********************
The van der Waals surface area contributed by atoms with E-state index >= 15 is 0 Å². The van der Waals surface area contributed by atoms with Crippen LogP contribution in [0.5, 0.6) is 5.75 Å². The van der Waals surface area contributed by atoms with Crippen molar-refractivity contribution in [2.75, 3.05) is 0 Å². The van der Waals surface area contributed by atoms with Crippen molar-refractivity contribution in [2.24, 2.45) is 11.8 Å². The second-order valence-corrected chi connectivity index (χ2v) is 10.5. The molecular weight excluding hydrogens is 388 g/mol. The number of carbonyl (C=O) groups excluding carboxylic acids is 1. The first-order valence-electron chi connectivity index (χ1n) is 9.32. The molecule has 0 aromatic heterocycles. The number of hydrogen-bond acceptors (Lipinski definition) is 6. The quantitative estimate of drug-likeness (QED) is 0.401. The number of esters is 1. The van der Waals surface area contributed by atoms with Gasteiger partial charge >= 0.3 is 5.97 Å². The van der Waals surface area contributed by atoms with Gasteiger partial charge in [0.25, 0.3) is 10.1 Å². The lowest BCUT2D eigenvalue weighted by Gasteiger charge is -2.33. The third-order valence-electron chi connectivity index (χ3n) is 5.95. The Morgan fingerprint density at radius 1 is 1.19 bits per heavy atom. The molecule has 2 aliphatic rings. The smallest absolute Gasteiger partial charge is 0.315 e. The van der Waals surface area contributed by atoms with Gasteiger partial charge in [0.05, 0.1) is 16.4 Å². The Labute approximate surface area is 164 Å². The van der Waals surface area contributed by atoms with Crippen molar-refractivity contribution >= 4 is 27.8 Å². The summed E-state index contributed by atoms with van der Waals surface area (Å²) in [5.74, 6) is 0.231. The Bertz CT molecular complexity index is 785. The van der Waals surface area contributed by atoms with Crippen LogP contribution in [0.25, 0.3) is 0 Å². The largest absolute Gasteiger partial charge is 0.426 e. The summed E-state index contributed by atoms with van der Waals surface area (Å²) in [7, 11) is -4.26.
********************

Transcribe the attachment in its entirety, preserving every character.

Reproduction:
The van der Waals surface area contributed by atoms with E-state index >= 15 is 0 Å². The van der Waals surface area contributed by atoms with Crippen LogP contribution in [0.5, 0.6) is 5.75 Å². The van der Waals surface area contributed by atoms with Crippen molar-refractivity contribution in [2.75, 3.05) is 0 Å². The van der Waals surface area contributed by atoms with Crippen molar-refractivity contribution in [2.24, 2.45) is 11.8 Å². The second-order valence-corrected chi connectivity index (χ2v) is 10.5. The molecular weight excluding hydrogens is 388 g/mol. The number of carbonyl (C=O) groups excluding carboxylic acids is 1. The first-order valence-electron chi connectivity index (χ1n) is 9.32. The molecule has 0 aromatic heterocycles. The number of hydrogen-bond acceptors (Lipinski definition) is 6. The quantitative estimate of drug-likeness (QED) is 0.401. The number of esters is 1. The van der Waals surface area contributed by atoms with Gasteiger partial charge >= 0.3 is 5.97 Å². The van der Waals surface area contributed by atoms with Gasteiger partial charge in [0.25, 0.3) is 10.1 Å². The lowest BCUT2D eigenvalue weighted by Gasteiger charge is -2.33. The third-order valence-electron chi connectivity index (χ3n) is 5.95. The Morgan fingerprint density at radius 1 is 1.19 bits per heavy atom. The molecule has 2 aliphatic rings. The smallest absolute Gasteiger partial charge is 0.315 e. The van der Waals surface area contributed by atoms with Gasteiger partial charge in [0.05, 0.1) is 16.4 Å². The Labute approximate surface area is 164 Å². The van der Waals surface area contributed by atoms with Crippen molar-refractivity contribution >= 4 is 27.8 Å². The summed E-state index contributed by atoms with van der Waals surface area (Å²) in [5.74, 6) is 0.231. The Bertz CT molecular complexity index is 785. The van der Waals surface area contributed by atoms with Crippen LogP contribution in [0.25, 0.3) is 0 Å². The largest absolute Gasteiger partial charge is 0.426 e. The summed E-state index contributed by atoms with van der Waals surface area (Å²) in [7, 11) is -4.26.